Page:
S'porean woman falls in love with Toast Box server, marries him in 6 months & sets up own stall

Despite spending practically 24 hours a day with one another, the couple still enjoy each other's company.

Fasiha Nazren | February 14, 2021, 01:52 PM

If you're a foodie, you would know that Taman Jurong Market and Food Centre has some popular offerings like minced meat noodles, thin-crust pizzas, and BBQ seafood.

Located on the second floor of the market is Can't Stop Eating Toast, a stall that sells drinks in addition to toast.

Owned by Renee Tan, 35, and Wang Lijun, 36, the couple have been running the hawker stall since 2011.

Photo by Juan Ezwan.

On a day-to-day basis, the more reserved Wang would be the one making the drinks and taking orders while the affable Tan would whip up breakfast sets for her customers.

While they may look like your typical coffee uncle and auntie, they hold a story that is more than ordinary.

Met at a coffee shop in Raffles Place

Tan and Wang first met at the Toast Box outlet in Raffles Place.

But this isn't your usual rom-com meet-cute.

Tan, who then worked as a sales associate at a pushcart stall in Raffles Place, was a customer, while Wang was a coffee boy at the coffee shop.

She said: "I would order toast and ice lemon tea at his workplace every day and that's how I met him"(This is also why their hawker stall is called Can't Stop Eating Toast.)

Wang, on the other hand, told us that he had noticed this regular customer for a while before he decided to make a move.

"One day, I was suddenly overcome by the impulse to ask for her phone number," he said.

That is before his wife jumped in to say: "You didn't ask for my phone number, it was someone who asked for you!"

Photo courtesy of Renee Tan.

From then on, they started messaging each other and their relationship bloomed.

Proposed six months later

Six months into the relationship, Wang did the unexpected: He made a surprise visit to Tan's pushcart stall and went down on one knee with a bouquet of flowers in one hand and a ring in the other, asking for her hand in marriage.

Grinning from ear to ear as she recalled that memory, she told us:

"I was very surprised because he's not a romantic. He's not a sweet talker and he's not the type to say the three words (for those who don't get it, it's 'I love you'). So for him to do that, very good already."

Tan on the day of the proposal. Photo courtesy of Renee Tan.

Even though they've only known each other for less than a year, she just knew that he was the one for her.

Although Wang is a man of a few words, he shows his affection through his actions.

"Even then, he was already mature and I felt like I could rely on him. He gave me a feeling that I can depend on him. He never promises anything, but he will always do what he says."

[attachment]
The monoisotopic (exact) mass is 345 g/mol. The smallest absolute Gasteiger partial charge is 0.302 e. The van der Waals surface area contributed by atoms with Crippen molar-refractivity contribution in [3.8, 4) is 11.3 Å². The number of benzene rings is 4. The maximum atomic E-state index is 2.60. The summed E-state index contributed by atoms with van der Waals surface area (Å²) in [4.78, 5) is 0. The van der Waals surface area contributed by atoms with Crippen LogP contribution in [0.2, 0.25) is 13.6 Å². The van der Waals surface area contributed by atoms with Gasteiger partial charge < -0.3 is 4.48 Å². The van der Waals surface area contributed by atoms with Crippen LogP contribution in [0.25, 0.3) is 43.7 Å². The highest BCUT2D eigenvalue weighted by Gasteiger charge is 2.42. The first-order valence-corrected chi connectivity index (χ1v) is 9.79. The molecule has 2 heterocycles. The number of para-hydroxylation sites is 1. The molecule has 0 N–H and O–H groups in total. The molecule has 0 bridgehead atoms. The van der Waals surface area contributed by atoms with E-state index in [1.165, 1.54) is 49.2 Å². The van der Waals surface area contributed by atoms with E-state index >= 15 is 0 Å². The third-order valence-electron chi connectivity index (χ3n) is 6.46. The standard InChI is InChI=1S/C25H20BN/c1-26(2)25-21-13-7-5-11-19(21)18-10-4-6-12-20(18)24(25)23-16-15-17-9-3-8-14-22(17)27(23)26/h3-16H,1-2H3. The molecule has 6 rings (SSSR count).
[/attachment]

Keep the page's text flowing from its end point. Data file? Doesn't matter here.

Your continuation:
But this wasn't their happily ever after. There were several hurdles they had to go through, including Tan's parents.

As Wang was a Chinese national who was living in Singapore on a work permit then, her mother was initially wary of his intentions, especially since their courtship only lasted for six months before he proposed to her.

In fact, Tan told us that she went to the Registry of Marriages (ROM) before telling her mother that they were getting married.

Married at 22 and 23 years old

The couple got married in 2008 when he was 23 and she was 22.

"Back then, it wasn't so common for a Singaporean woman to marry a man from China. My father was supportive but my mother didn't agree.

She was worried that my husband wanted to marry me for the PR status and would leave me to go back to China."

Beaming with pride, she gladly told us that he managed to prove her mother wrong.

She said: "We have our own house and we have a son. Now my mother is very happy for me and from time to time, she will come over to visit her grandson."

Their marriage hasn't been all peaches and cream, though.

Quarrelled often

The couple remember quarrelling a lot in the early days of their marriage, especially when Wang opened his own coffee stall at a coffee shop in Jurong and Tan was still working as a sales associate.

The fights, she told us, was mainly due to her not understanding the nature of his job, which she initially thought was merely just "making and serving drinks" to the customers.

What she didn't know then was that on top of that, he also had to face the expensive rental fees and faced a manpower crunch.

Eventually, she made the tough call to quit her job in order to support her husband at the coffee stall.

"I quit my job so we could stop quarrelling. It was only then I understand how hard it had been for him. F&B and sales are two very different things. To me, a sales job you only need a mouth. F&B you need everything: You need the skills and you need to sacrifice a lot of time.